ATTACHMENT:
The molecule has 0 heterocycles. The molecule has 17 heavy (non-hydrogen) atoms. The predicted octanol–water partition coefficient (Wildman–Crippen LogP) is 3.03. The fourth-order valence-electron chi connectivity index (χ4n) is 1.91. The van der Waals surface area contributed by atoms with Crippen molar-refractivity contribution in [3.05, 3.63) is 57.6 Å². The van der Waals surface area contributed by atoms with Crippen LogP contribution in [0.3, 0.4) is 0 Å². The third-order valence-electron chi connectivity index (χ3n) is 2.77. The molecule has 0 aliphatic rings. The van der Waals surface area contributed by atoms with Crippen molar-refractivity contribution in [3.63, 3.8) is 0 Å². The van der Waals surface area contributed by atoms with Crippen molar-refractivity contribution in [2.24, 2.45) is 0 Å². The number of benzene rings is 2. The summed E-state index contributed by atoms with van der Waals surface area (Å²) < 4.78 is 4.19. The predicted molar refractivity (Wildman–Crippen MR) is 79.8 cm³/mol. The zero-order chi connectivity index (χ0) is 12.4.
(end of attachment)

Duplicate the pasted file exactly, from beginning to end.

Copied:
The molecule has 0 heterocycles. The molecule has 17 heavy (non-hydrogen) atoms. The predicted octanol–water partition coefficient (Wildman–Crippen LogP) is 3.03. The fourth-order valence-electron chi connectivity index (χ4n) is 1.91. The van der Waals surface area contributed by atoms with Crippen molar-refractivity contribution in [3.05, 3.63) is 57.6 Å². The van der Waals surface area contributed by atoms with Crippen LogP contribution in [0.3, 0.4) is 0 Å². The third-order valence-electron chi connectivity index (χ3n) is 2.77. The molecule has 0 aliphatic rings. The van der Waals surface area contributed by atoms with Crippen molar-refractivity contribution in [3.63, 3.8) is 0 Å². The van der Waals surface area contributed by atoms with Crippen molar-refractivity contribution in [2.24, 2.45) is 0 Å². The number of benzene rings is 2. The summed E-state index contributed by atoms with van der Waals surface area (Å²) < 4.78 is 4.19. The predicted molar refractivity (Wildman–Crippen MR) is 79.8 cm³/mol. The zero-order chi connectivity index (χ0) is 12.4.